‘Ante body’ by Marwa Helal: A Window into a Double Life

Roz Naimi

The latest collection from Egyptian-born, Brooklyn-based poet Marwa Helal, Ante body (80 pages; Nightboat Books), demonstrates the participatory nature of Helal’s work. The book offers a kaleidoscopic window into the double consciousness of the emigré, her post-migratory grief and dispossession, and the cheeky coping mechanisms that come into play. In her exploration of our post-pandemic political moment, Helal harnesses and discharges an energetic exigency, calling the reader into an honest mindfulness through non-traditional and experimental poetic play. Ante body invites us to trip over language, to recover, and view those stumbles as necessary toward achieving wisdom.

Whatever linguistic baggage the reader might bring into Ante body must be relinquished to do what Helal asks of us: interrogate the power structures that sustain themselves through language, and subvert those monopolies on meaning-making. In other words, consider what might happen were we to make a practice of living at the edges of standard American English:

asks poem this of draft shorter a see to professor first the

device stylistic this sustain could i long how

think you do long how ‘prof dunno i ‘w counter i

™pneumoic hegemonic demonic heteronormative khwhite the

؟itself sustain can 

rage road and clown class the all and american im now

be never could i 

device no is this ‘besides

A large portion of Ante body is written right-to-left, as is Arabic, Egypt’s most widely spoken language. Helal herself refers to this poetic form as “The Arabic.” In this way, she slyly offers Egyptian-American hybridity as a disruptive mechanism. Reading this section, I blushed at the way my mind strained to read beyond English’s left-to-right orientation. At that moment, I gained a deeper understanding of Helal’s wider project: poetry as a means to push back against interlocking systems of domination and to step toward decolonizing our minds.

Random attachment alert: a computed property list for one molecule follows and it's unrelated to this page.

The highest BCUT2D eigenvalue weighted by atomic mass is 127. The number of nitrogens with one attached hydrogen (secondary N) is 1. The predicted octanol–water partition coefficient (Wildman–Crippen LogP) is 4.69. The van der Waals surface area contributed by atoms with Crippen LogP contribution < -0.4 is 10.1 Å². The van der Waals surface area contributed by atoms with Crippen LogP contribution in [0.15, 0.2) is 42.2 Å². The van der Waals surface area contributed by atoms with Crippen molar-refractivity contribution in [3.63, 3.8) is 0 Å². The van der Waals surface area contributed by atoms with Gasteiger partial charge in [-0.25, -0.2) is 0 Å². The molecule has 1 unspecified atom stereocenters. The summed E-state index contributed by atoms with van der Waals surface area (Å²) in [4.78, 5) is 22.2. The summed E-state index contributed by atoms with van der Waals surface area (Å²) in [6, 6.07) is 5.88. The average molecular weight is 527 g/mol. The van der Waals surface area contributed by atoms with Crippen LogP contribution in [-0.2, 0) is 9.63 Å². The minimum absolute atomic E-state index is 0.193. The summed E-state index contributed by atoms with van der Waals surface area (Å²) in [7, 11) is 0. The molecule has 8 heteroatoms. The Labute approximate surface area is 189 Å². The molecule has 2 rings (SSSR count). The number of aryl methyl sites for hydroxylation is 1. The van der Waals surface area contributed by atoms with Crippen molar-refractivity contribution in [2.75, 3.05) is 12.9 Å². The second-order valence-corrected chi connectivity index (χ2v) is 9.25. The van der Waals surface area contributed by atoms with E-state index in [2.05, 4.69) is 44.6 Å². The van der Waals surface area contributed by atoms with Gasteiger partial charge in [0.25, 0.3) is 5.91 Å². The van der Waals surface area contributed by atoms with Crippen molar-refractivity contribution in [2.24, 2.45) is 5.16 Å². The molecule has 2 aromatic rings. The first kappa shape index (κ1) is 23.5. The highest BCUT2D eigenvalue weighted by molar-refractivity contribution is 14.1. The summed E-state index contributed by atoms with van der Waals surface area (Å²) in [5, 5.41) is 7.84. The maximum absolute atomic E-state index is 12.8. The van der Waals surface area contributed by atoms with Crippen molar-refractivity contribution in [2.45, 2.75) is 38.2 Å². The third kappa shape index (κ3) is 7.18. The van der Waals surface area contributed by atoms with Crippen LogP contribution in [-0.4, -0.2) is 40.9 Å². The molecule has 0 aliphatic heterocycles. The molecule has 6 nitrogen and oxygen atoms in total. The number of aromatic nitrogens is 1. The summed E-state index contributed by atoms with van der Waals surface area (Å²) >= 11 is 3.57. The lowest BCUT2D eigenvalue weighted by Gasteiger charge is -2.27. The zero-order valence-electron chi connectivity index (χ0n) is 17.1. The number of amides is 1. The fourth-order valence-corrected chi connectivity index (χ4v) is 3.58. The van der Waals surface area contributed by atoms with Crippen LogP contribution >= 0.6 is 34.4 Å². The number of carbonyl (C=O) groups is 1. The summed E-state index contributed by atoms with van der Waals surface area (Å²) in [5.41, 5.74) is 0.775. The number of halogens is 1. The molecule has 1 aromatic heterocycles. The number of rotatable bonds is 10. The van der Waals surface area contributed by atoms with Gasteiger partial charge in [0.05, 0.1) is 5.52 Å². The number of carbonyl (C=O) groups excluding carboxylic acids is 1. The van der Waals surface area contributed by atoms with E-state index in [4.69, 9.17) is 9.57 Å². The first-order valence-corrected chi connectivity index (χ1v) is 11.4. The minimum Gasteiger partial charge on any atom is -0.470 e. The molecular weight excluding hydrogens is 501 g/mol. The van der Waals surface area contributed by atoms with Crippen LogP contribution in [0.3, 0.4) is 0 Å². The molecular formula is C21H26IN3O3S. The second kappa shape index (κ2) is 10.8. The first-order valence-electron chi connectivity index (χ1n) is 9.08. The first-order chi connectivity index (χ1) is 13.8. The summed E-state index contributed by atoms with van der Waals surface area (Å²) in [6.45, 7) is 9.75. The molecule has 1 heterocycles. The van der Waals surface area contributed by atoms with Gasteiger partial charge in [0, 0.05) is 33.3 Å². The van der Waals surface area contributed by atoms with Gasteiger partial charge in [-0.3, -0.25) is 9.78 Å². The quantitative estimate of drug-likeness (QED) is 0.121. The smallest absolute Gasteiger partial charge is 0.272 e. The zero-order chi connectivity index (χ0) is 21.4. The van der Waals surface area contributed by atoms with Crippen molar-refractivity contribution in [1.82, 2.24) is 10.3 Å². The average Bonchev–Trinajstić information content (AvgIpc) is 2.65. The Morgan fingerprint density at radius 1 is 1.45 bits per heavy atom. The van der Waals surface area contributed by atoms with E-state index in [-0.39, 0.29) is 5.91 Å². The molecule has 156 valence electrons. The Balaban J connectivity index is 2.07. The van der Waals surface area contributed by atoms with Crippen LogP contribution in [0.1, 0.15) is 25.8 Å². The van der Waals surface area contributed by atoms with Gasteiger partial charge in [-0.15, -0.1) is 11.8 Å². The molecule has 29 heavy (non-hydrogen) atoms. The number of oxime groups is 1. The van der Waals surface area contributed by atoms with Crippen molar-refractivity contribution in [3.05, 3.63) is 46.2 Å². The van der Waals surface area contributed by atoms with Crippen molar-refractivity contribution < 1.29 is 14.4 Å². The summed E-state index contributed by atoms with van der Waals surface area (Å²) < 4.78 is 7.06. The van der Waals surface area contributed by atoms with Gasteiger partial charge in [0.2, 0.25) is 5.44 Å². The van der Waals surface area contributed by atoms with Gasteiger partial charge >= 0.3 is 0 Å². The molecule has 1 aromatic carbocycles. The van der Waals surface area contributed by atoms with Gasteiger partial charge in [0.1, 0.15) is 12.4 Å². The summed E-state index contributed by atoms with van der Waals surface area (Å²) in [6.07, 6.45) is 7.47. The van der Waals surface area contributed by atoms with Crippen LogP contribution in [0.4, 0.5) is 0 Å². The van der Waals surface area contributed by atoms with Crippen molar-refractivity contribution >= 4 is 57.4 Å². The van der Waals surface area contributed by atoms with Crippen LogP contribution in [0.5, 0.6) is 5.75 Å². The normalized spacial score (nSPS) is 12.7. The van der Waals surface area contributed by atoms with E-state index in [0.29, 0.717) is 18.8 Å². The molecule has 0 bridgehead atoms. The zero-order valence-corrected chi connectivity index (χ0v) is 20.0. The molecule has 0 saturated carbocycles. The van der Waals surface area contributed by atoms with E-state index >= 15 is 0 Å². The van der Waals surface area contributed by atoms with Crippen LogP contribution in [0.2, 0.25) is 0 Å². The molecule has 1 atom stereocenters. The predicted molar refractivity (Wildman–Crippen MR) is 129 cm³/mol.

Helal uses found material as counter-hegemonic assemblage. She pulls from secondhand sources, distilling a cascade of words, impressions, and encounters spoken to her. She reminds us that iteration is latent in poetry. She sets scenes and cycles through an echo chamber of mini-vignettes, visceral fragments of the past, repeated until they seem to signify myth. From this her poetics take form. Familiar language becomes alien; the colloquial becomes bureaucratic: “lolololol palindrome is lol / pandemic global whole a took it / yourselves institutionalize to you for / lol.”

When considering Ante body as a physical object, one can understand why the body is so crucial to this collection. Almost-contrapuntal blocks of text dance across the page, challenging us to find order in disorder. The words can hardly be contained by the page, nor does Helal set out to contain them to any one page: “The archive will / not be curated the archive will not be / curated the archive will not be curated / the archive will be an outgrowth,” she writes. The text-clad page becomes a body removed from its origins—transient, vivisected, fragmentary, and re-assembled in order to exist in its new context.

No page can ever hold all the simultaneous, cross-temporal memories and experiences of immigrant life, but Ante body gets us closer.

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